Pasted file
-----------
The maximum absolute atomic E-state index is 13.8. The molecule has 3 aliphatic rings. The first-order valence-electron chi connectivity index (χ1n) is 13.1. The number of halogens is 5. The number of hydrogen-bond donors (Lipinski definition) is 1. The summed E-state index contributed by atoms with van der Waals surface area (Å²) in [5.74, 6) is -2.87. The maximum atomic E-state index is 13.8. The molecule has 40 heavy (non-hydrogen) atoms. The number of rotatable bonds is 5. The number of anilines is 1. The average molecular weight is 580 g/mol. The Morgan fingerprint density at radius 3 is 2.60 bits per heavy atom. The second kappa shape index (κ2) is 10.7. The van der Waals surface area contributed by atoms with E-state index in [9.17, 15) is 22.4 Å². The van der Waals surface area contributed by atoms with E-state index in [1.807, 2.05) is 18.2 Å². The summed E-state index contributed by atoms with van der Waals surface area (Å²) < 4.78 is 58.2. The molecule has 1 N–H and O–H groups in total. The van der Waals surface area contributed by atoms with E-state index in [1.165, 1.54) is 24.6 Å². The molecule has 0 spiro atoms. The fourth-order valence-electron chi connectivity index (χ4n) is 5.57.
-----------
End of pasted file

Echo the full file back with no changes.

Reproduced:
The maximum absolute atomic E-state index is 13.8. The molecule has 3 aliphatic rings. The first-order valence-electron chi connectivity index (χ1n) is 13.1. The number of halogens is 5. The number of hydrogen-bond donors (Lipinski definition) is 1. The summed E-state index contributed by atoms with van der Waals surface area (Å²) in [5.74, 6) is -2.87. The maximum atomic E-state index is 13.8. The molecule has 40 heavy (non-hydrogen) atoms. The number of rotatable bonds is 5. The number of anilines is 1. The average molecular weight is 580 g/mol. The Morgan fingerprint density at radius 3 is 2.60 bits per heavy atom. The second kappa shape index (κ2) is 10.7. The van der Waals surface area contributed by atoms with E-state index in [9.17, 15) is 22.4 Å². The van der Waals surface area contributed by atoms with E-state index in [1.807, 2.05) is 18.2 Å². The summed E-state index contributed by atoms with van der Waals surface area (Å²) < 4.78 is 58.2. The molecule has 1 N–H and O–H groups in total. The van der Waals surface area contributed by atoms with E-state index in [1.165, 1.54) is 24.6 Å². The molecule has 0 spiro atoms. The fourth-order valence-electron chi connectivity index (χ4n) is 5.57.